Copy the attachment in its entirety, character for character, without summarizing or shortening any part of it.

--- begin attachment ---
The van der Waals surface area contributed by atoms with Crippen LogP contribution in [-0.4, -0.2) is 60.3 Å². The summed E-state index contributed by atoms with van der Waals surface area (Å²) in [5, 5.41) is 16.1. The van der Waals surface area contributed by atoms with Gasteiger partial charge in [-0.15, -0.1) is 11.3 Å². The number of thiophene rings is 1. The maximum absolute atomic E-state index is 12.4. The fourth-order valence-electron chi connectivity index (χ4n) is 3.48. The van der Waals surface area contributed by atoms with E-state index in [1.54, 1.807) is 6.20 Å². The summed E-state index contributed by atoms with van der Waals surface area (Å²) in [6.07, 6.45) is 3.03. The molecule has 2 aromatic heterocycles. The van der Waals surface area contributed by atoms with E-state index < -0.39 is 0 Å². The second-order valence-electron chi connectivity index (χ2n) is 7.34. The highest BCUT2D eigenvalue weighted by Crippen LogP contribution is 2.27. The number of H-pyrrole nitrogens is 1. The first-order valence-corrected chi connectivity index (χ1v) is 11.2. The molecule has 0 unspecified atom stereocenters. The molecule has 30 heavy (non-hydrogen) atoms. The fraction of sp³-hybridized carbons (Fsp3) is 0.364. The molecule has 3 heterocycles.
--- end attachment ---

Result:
The van der Waals surface area contributed by atoms with Crippen LogP contribution in [-0.4, -0.2) is 60.3 Å². The summed E-state index contributed by atoms with van der Waals surface area (Å²) in [5, 5.41) is 16.1. The van der Waals surface area contributed by atoms with Gasteiger partial charge in [-0.15, -0.1) is 11.3 Å². The number of thiophene rings is 1. The maximum absolute atomic E-state index is 12.4. The fourth-order valence-electron chi connectivity index (χ4n) is 3.48. The van der Waals surface area contributed by atoms with E-state index in [1.54, 1.807) is 6.20 Å². The summed E-state index contributed by atoms with van der Waals surface area (Å²) in [6.07, 6.45) is 3.03. The molecule has 2 aromatic heterocycles. The van der Waals surface area contributed by atoms with E-state index < -0.39 is 0 Å². The second-order valence-electron chi connectivity index (χ2n) is 7.34. The highest BCUT2D eigenvalue weighted by Crippen LogP contribution is 2.27. The number of H-pyrrole nitrogens is 1. The first-order valence-corrected chi connectivity index (χ1v) is 11.2. The molecule has 0 unspecified atom stereocenters. The molecule has 30 heavy (non-hydrogen) atoms. The fraction of sp³-hybridized carbons (Fsp3) is 0.364. The molecule has 3 heterocycles.